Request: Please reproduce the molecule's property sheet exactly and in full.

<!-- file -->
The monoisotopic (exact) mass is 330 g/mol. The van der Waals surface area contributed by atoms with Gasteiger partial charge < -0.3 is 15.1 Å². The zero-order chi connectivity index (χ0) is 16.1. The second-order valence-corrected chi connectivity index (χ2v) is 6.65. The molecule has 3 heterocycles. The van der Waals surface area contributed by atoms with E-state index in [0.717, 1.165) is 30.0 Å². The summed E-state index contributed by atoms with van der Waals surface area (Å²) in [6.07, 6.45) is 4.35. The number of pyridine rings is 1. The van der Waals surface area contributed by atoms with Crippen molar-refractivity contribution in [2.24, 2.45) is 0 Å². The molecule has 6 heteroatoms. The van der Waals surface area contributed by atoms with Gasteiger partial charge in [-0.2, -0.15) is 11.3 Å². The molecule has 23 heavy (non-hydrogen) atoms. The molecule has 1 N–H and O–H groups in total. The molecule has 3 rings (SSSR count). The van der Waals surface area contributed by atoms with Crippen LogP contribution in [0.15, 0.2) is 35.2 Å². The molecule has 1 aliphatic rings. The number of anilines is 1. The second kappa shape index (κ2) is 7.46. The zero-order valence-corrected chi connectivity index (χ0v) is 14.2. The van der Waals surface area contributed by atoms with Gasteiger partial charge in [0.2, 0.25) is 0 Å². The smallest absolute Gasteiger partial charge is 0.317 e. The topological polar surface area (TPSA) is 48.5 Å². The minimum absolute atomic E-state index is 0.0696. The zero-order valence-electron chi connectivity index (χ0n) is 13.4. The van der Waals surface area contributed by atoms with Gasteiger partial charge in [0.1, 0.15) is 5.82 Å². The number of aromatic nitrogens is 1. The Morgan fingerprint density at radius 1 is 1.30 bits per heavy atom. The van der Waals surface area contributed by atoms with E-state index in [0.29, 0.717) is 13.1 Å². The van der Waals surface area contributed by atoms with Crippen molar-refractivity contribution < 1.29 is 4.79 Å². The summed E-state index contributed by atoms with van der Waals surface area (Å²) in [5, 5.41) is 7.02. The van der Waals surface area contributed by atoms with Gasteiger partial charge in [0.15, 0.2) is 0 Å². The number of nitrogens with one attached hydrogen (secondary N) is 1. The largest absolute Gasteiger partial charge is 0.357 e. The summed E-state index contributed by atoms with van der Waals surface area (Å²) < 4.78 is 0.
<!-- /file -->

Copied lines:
The monoisotopic (exact) mass is 330 g/mol. The van der Waals surface area contributed by atoms with Gasteiger partial charge < -0.3 is 15.1 Å². The zero-order chi connectivity index (χ0) is 16.1. The second-order valence-corrected chi connectivity index (χ2v) is 6.65. The molecule has 3 heterocycles. The van der Waals surface area contributed by atoms with E-state index in [0.717, 1.165) is 30.0 Å². The summed E-state index contributed by atoms with van der Waals surface area (Å²) in [6.07, 6.45) is 4.35. The number of pyridine rings is 1. The van der Waals surface area contributed by atoms with Crippen molar-refractivity contribution in [2.24, 2.45) is 0 Å². The molecule has 6 heteroatoms. The van der Waals surface area contributed by atoms with Gasteiger partial charge in [-0.2, -0.15) is 11.3 Å². The molecule has 23 heavy (non-hydrogen) atoms. The molecule has 1 N–H and O–H groups in total. The molecule has 3 rings (SSSR count). The van der Waals surface area contributed by atoms with Crippen LogP contribution in [0.15, 0.2) is 35.2 Å². The molecule has 1 aliphatic rings. The number of anilines is 1. The second kappa shape index (κ2) is 7.46. The zero-order valence-corrected chi connectivity index (χ0v) is 14.2. The van der Waals surface area contributed by atoms with Gasteiger partial charge in [0.2, 0.25) is 0 Å². The smallest absolute Gasteiger partial charge is 0.317 e. The topological polar surface area (TPSA) is 48.5 Å². The minimum absolute atomic E-state index is 0.0696. The zero-order valence-electron chi connectivity index (χ0n) is 13.4. The van der Waals surface area contributed by atoms with Gasteiger partial charge in [0.1, 0.15) is 5.82 Å². The number of aromatic nitrogens is 1. The Morgan fingerprint density at radius 1 is 1.30 bits per heavy atom. The van der Waals surface area contributed by atoms with E-state index in [0.29, 0.717) is 13.1 Å². The van der Waals surface area contributed by atoms with Crippen molar-refractivity contribution < 1.29 is 4.79 Å². The summed E-state index contributed by atoms with van der Waals surface area (Å²) in [5, 5.41) is 7.02. The van der Waals surface area contributed by atoms with Gasteiger partial charge in [0.15, 0.2) is 0 Å². The number of nitrogens with one attached hydrogen (secondary N) is 1. The largest absolute Gasteiger partial charge is 0.357 e. The summed E-state index contributed by atoms with van der Waals surface area (Å²) < 4.78 is 0.